Haley Scholars Spring 2013 Reading Groups
By Cindy Lyles
Desegregation protests and sit-ins of the 1960s show how traditional activism holds great power. Today’s social media enthusiasts find a similar power in social organizing through Facebook, Twitter, emails, and texts. But, Malcolm Gladwell views approaches differently in "Small Change: why the revolution will not be tweeted.”
Gladwell hones in on distinctions between face-to-face methods of organizing for political change as opposed to approaches that might involve virtual contact and less direct interaction. Gladwell notes, for example, that "donating bone marrow isn’t a trivial matter. But it doesn’t involve financial or personal risk; it doesn’t mean spending a summer being chased by armed men in pickup trucks,” in the way that some direct, on-the-ground, so to speak, political engagements might.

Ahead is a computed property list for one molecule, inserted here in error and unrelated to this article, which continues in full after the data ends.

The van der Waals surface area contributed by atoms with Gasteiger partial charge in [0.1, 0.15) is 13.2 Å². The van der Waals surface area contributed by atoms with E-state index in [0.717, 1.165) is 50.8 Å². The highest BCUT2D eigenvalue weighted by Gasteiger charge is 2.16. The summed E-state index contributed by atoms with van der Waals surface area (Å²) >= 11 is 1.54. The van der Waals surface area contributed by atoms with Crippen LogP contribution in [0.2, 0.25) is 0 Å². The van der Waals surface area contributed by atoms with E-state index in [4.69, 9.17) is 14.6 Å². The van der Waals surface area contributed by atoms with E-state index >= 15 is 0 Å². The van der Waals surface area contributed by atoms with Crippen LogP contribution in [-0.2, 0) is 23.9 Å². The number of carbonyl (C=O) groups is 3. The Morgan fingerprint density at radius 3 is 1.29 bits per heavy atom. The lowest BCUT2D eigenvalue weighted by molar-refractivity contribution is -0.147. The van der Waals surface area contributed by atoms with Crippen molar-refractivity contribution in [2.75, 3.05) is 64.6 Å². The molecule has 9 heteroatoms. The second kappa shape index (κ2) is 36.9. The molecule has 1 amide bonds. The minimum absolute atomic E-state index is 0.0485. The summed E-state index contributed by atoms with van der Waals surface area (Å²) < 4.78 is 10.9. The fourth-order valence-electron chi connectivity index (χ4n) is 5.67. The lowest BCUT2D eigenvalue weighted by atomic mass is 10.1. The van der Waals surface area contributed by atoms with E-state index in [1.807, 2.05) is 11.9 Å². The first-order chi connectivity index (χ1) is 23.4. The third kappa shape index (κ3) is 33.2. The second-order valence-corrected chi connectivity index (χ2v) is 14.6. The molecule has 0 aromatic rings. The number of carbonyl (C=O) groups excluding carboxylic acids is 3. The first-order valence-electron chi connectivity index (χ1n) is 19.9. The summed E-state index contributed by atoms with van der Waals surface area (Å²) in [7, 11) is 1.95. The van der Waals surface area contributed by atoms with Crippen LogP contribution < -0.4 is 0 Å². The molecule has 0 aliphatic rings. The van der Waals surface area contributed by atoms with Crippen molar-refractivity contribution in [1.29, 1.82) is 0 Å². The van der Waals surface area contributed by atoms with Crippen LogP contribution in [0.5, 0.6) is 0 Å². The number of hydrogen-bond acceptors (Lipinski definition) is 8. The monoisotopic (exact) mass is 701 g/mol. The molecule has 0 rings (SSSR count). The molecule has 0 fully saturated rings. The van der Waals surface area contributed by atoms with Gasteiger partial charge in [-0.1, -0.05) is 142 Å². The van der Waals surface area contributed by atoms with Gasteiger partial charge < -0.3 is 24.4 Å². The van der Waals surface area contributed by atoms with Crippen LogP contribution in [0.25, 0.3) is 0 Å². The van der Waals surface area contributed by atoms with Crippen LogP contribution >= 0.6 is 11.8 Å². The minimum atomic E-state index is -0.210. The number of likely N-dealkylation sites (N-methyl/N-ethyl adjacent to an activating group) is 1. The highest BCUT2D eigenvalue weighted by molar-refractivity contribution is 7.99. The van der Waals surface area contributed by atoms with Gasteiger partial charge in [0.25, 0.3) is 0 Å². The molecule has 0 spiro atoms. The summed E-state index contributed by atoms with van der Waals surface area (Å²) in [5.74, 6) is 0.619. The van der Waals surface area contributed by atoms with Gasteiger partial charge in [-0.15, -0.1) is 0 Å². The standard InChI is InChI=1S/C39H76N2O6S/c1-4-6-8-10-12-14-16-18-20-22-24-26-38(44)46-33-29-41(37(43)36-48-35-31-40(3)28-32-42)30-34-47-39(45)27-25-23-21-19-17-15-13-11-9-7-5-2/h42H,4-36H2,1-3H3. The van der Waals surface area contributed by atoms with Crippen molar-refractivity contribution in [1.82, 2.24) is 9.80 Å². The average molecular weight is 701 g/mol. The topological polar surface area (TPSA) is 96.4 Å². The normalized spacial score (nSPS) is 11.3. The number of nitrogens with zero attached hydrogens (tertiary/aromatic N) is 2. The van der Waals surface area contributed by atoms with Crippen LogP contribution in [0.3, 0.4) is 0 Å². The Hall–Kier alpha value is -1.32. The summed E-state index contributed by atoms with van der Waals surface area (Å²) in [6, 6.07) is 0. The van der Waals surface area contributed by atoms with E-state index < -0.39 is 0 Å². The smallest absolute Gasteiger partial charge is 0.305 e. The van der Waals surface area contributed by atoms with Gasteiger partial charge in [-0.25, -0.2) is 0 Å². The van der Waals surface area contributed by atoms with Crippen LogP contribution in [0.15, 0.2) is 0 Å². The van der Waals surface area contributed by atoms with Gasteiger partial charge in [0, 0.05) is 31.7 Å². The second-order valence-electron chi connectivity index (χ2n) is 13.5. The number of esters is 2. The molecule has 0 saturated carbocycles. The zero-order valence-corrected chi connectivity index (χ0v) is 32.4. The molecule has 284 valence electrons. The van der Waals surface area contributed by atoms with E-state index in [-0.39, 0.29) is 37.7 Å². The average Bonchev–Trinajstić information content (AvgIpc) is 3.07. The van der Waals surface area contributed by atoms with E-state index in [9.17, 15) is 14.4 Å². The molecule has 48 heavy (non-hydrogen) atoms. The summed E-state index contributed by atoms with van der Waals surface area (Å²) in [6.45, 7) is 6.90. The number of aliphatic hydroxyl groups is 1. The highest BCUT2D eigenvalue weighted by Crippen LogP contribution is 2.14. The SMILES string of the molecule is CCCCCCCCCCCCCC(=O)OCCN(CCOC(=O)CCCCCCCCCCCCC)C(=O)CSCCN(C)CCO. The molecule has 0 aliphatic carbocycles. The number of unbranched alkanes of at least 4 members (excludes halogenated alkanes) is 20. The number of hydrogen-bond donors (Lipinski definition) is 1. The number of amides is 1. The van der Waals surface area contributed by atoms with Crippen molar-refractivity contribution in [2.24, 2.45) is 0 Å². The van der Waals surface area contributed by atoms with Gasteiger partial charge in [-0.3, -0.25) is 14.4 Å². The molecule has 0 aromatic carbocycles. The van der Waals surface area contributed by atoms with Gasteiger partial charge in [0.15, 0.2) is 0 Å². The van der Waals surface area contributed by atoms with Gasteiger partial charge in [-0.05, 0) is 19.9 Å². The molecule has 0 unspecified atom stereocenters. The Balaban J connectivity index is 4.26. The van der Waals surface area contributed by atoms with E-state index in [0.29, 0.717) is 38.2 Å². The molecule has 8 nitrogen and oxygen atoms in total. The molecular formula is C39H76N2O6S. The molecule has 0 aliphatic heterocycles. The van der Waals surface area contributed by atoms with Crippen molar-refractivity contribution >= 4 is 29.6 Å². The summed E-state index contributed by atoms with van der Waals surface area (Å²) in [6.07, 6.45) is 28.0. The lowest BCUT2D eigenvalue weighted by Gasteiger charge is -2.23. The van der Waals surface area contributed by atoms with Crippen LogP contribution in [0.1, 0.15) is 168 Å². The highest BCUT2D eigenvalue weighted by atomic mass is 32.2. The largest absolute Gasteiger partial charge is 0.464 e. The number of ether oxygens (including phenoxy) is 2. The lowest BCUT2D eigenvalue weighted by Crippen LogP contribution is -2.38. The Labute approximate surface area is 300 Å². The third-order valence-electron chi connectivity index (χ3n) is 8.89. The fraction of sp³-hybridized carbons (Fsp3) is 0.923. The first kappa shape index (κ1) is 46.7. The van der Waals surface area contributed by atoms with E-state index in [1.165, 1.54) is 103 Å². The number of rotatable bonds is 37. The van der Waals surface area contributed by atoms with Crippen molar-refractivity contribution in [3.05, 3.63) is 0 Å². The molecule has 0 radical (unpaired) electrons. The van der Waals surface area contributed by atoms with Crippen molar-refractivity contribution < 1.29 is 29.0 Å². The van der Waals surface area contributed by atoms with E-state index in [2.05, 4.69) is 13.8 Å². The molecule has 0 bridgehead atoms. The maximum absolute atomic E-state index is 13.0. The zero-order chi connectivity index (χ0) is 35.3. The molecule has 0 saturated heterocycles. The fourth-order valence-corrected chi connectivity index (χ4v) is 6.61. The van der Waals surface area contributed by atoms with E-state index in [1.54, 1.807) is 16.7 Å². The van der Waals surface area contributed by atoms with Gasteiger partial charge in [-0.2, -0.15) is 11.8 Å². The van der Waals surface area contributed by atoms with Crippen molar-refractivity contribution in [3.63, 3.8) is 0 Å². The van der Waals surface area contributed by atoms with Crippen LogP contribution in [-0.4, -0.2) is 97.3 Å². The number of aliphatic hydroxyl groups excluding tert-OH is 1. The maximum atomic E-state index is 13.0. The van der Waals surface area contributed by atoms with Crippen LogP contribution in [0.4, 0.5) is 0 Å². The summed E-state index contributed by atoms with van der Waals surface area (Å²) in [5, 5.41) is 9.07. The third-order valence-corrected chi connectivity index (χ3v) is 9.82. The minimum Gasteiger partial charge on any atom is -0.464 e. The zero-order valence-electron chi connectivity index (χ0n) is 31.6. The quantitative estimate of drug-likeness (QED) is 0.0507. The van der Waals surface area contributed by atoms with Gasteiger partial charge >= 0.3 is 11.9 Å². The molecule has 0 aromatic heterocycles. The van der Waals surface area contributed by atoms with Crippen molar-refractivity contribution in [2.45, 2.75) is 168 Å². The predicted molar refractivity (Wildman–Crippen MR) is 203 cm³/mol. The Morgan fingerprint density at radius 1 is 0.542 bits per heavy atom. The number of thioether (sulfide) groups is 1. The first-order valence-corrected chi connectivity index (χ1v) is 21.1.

When Gladwell's article was initially published, it drew significant conversation. Not surprisingly, the essay was roundly criticized by large numbers of people on social media. What you think about Gladwell's main claims concerning different kinds of activism?